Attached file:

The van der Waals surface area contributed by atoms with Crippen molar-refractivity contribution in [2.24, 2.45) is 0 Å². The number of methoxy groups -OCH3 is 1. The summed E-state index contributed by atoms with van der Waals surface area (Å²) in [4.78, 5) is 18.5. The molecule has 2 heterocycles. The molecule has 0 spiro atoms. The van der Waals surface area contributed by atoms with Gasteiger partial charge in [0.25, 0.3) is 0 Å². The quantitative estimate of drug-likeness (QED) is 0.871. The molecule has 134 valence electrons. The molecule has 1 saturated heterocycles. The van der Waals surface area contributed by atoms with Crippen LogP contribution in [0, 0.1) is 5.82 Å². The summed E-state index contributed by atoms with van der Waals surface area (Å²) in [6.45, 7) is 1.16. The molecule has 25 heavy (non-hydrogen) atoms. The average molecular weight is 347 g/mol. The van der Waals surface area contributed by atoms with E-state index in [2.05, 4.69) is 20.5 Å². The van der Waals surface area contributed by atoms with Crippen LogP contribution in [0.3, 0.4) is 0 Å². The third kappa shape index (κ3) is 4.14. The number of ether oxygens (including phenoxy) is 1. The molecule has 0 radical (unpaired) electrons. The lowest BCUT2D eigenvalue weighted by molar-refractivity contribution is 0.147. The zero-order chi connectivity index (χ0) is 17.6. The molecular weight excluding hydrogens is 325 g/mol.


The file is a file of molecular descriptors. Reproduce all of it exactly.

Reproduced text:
The van der Waals surface area contributed by atoms with Crippen molar-refractivity contribution in [2.24, 2.45) is 0 Å². The number of methoxy groups -OCH3 is 1. The summed E-state index contributed by atoms with van der Waals surface area (Å²) in [4.78, 5) is 18.5. The molecule has 2 heterocycles. The molecule has 0 spiro atoms. The van der Waals surface area contributed by atoms with Gasteiger partial charge in [0.25, 0.3) is 0 Å². The quantitative estimate of drug-likeness (QED) is 0.871. The molecule has 134 valence electrons. The molecule has 1 saturated heterocycles. The van der Waals surface area contributed by atoms with Crippen LogP contribution in [0, 0.1) is 5.82 Å². The summed E-state index contributed by atoms with van der Waals surface area (Å²) in [6.45, 7) is 1.16. The molecule has 25 heavy (non-hydrogen) atoms. The average molecular weight is 347 g/mol. The van der Waals surface area contributed by atoms with E-state index in [2.05, 4.69) is 20.5 Å². The van der Waals surface area contributed by atoms with Crippen LogP contribution in [0.3, 0.4) is 0 Å². The third kappa shape index (κ3) is 4.14. The number of ether oxygens (including phenoxy) is 1. The molecule has 0 radical (unpaired) electrons. The lowest BCUT2D eigenvalue weighted by molar-refractivity contribution is 0.147. The zero-order chi connectivity index (χ0) is 17.6. The molecular weight excluding hydrogens is 325 g/mol.